Kenya
    Social distancing measures have been implemented, and public gatherings are banned. All schools are closed indefinitely. A curfew is in effect from 7 p.m. to 5 a.m. The government is working to roll out mass testing to hot spots and county hospitals. All Compassion group activities, including weekly child programs, caregiver meetings and group trainings, are on hold. Compassion Kenya is providing the centers with information about prevention of the coronavirus and how to respond if children are affected. Frontline church partners are continuing child protection measures and health care support as needed.

    Mexico
    Mexico is planning a region-by-region reopening, based on the number of local cases. Currently, public gatherings are banned and schools are closed until May 30. All Compassion child development centers have put group program activities on hold. Most centers are distributing food to the most vulnerable children’s families. All frontline church partners have received flyers on disease prevention and treatment that they can print and distribute in their communities. Some tutors have been able to record lessons that they are sending to beneficiaries so they can learn from home.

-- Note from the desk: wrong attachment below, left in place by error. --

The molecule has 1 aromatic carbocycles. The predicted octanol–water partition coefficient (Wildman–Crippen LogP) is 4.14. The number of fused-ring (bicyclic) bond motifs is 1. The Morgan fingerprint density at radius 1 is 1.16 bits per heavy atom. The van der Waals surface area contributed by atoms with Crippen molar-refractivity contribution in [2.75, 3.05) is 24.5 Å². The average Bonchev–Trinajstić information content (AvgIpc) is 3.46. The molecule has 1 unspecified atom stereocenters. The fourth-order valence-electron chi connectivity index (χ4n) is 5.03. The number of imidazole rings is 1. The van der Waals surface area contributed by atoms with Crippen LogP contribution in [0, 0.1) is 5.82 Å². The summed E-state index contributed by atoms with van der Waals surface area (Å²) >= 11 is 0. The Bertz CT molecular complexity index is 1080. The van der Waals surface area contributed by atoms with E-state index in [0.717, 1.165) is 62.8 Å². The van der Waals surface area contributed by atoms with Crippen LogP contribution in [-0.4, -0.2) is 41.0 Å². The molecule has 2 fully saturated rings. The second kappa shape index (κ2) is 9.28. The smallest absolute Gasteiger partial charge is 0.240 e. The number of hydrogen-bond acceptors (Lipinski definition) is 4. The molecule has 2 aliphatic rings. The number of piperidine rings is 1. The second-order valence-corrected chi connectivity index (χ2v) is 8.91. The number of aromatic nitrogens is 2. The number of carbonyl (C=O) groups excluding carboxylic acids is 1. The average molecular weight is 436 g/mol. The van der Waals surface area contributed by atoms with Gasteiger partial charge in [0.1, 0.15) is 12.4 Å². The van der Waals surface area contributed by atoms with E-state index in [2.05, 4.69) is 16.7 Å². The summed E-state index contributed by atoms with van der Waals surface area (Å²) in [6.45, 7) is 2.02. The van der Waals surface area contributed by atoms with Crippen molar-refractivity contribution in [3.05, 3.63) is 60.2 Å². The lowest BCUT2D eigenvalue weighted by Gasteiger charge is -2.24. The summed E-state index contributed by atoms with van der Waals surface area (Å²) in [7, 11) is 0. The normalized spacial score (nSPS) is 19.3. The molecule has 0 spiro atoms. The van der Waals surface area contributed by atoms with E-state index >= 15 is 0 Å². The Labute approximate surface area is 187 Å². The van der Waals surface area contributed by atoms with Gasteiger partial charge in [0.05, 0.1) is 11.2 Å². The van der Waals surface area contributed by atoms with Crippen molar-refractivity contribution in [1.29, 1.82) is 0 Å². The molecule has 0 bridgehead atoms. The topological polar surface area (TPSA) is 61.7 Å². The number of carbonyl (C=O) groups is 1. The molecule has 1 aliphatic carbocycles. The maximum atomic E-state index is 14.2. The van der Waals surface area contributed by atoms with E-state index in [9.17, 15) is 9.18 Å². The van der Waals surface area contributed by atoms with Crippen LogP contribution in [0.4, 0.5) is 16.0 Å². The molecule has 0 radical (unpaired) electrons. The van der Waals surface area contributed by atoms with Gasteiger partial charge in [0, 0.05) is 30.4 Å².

Nicaragua
    The country is under an epidemiological alert and has put preventive measures in place. Compassion Nicaragua staff participated in a World Health Organization orientation about prevention of virus spread. Child development centers are not holding group meetings or activities. In just two weeks staff delivered more than 24,000 food packs to beneficiaries and their families. Some church partners have been able to provide spiritual content through videos and messaging apps.

    Peru
    Peru is under a nationwide state of emergency that includes self-quarantine and closed borders. All Compassion frontline church partners have put children's and youths' activities on hold. The national staff and church partners are monitoring the children and families that are most vulnerable due to extreme poverty, possible abuse or health complications. Church workers are working closely with local authorities to deliver food to families. Tutors and pastors are providing “virtual” counseling as needed to beneficiaries and caregivers.